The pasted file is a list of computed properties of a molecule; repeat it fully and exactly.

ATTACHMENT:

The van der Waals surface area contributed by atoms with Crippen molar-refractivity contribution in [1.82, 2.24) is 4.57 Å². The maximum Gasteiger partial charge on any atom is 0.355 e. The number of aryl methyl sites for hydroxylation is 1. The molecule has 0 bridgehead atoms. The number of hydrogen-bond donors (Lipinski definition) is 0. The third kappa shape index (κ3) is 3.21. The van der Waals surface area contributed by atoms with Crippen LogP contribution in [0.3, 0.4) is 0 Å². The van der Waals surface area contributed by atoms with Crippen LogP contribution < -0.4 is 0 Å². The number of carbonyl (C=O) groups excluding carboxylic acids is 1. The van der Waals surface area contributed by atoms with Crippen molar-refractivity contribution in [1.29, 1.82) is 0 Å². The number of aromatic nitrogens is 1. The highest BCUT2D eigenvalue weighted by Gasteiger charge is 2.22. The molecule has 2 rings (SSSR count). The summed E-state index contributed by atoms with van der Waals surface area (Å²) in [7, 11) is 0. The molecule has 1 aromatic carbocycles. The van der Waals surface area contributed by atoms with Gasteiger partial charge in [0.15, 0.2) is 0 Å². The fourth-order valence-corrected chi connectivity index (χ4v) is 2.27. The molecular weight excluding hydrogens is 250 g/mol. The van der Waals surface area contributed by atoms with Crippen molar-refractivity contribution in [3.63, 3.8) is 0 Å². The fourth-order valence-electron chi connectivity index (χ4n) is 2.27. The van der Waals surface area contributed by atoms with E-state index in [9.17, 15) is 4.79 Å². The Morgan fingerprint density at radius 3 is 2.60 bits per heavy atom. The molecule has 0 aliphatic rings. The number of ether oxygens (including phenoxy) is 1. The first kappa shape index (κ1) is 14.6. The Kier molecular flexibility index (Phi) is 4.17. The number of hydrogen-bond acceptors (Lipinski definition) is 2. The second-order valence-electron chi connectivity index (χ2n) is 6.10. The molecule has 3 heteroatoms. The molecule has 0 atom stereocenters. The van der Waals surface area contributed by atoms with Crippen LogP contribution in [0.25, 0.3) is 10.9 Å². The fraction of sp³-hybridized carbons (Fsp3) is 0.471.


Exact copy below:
The van der Waals surface area contributed by atoms with Crippen molar-refractivity contribution in [1.82, 2.24) is 4.57 Å². The maximum Gasteiger partial charge on any atom is 0.355 e. The number of aryl methyl sites for hydroxylation is 1. The molecule has 0 bridgehead atoms. The number of hydrogen-bond donors (Lipinski definition) is 0. The third kappa shape index (κ3) is 3.21. The van der Waals surface area contributed by atoms with Crippen LogP contribution in [0.3, 0.4) is 0 Å². The van der Waals surface area contributed by atoms with Crippen LogP contribution < -0.4 is 0 Å². The number of carbonyl (C=O) groups excluding carboxylic acids is 1. The van der Waals surface area contributed by atoms with Crippen molar-refractivity contribution in [1.29, 1.82) is 0 Å². The number of aromatic nitrogens is 1. The highest BCUT2D eigenvalue weighted by Gasteiger charge is 2.22. The molecule has 2 rings (SSSR count). The summed E-state index contributed by atoms with van der Waals surface area (Å²) in [7, 11) is 0. The molecule has 1 aromatic carbocycles. The van der Waals surface area contributed by atoms with Gasteiger partial charge in [0.15, 0.2) is 0 Å². The fourth-order valence-corrected chi connectivity index (χ4v) is 2.27. The molecular weight excluding hydrogens is 250 g/mol. The van der Waals surface area contributed by atoms with Crippen molar-refractivity contribution in [3.63, 3.8) is 0 Å². The fourth-order valence-electron chi connectivity index (χ4n) is 2.27. The van der Waals surface area contributed by atoms with E-state index in [9.17, 15) is 4.79 Å². The Morgan fingerprint density at radius 3 is 2.60 bits per heavy atom. The molecule has 0 aliphatic rings. The number of ether oxygens (including phenoxy) is 1. The first kappa shape index (κ1) is 14.6. The Kier molecular flexibility index (Phi) is 4.17. The number of hydrogen-bond acceptors (Lipinski definition) is 2. The second-order valence-electron chi connectivity index (χ2n) is 6.10. The molecule has 3 heteroatoms. The molecule has 0 atom stereocenters. The van der Waals surface area contributed by atoms with Crippen LogP contribution in [0.25, 0.3) is 10.9 Å². The fraction of sp³-hybridized carbons (Fsp3) is 0.471.